In wake of success, ex-Duquesne forward Isiaha Mike regrets transferring
Duquesne's success isn't going unnoticed by someone who could have been a big part of it.
Isiaha Mike, who averaged 11.3 points and 5.8 rebounds for the Dukes as a freshman last season, transferred to SMU when former coach Jim Ferry was fired 11 months ago. While sitting out the season due to NCAA transfer rules, he recently facetimed with Duquesne sophomore Mike Lewis and expressed regret he didn't decide to remain on the Bluff.
“He said, ‘Man, I wish I stayed,' ” Lewis said after practice Friday morning. “I said, ‘It's OK. You're still my brother. I still love you.' ”
But Lewis also allowed himself to play the what-if game in his mind.
“If we had him, our season would have been even more special,” he said.
Coach Keith Dambrot, who replaced Ferry, led the Dukes to 15 victories through January, five more than they collected all of last season. He said he doesn't know Mike especially well, but he's seen players at Akron, his previous team, wish they hadn't transferred from his program.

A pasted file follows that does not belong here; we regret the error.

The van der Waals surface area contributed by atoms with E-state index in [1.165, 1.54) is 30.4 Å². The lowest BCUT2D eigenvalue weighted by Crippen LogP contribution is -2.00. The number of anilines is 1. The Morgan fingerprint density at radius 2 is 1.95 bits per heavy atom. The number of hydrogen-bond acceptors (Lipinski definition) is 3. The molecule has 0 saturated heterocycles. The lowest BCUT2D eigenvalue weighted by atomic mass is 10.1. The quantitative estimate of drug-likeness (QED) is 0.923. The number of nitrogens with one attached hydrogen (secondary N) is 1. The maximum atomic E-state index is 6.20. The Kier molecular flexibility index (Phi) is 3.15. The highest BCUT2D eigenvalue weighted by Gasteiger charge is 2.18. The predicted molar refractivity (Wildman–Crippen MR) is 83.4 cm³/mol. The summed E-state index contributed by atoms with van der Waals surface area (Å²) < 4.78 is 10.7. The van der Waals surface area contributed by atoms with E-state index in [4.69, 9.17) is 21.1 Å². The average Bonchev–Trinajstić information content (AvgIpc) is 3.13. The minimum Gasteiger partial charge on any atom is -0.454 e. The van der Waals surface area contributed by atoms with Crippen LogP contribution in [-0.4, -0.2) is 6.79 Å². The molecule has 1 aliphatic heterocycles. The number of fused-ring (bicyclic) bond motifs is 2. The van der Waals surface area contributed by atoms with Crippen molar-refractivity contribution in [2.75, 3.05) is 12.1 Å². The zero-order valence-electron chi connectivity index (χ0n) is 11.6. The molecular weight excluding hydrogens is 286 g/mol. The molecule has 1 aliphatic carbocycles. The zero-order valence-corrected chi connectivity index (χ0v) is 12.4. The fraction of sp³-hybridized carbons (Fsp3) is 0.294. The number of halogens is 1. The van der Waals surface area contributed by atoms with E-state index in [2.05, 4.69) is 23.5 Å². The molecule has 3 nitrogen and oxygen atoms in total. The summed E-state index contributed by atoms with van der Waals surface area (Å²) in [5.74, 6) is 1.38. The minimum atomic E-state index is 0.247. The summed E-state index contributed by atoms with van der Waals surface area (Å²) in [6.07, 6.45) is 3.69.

“I feel bad because young people make decisions sometimes based on things they don't know,” Dambrot said when told of Mike's remarks. “We had a couple kids at Akron, same thing. They said, ‘I didn't realize until ...'
“They get twisted and manipulated. What happens is parents, people who are around them, they don't really know. They only see what they think is best for the kid. They only see the immediate gratification.
“I don't really know Isiaha Mike, so I can't really comment on him, but from guys that I had before, they've come back sometimes and say, ‘I made a bad decision.' ”
Dambrot said Mike is “a talented guy,” but he could not predict how his presence would have impacted this season's team.
“How it affects chemistry, how it all pieces together. (But) talent-wise, I'm usually pretty good with talented guys.”
What did make an impact with Dambrot was Lewis' decision to stay when he had opportunities to transfer, especially with him leading the team in scoring (15.9 points per game).
“For Mike Lewis to stay, he had to be special because you have to see beyond the trees. ‘Am I willing to take another year of possibly losing for my overall development?' Most guys can't do that.”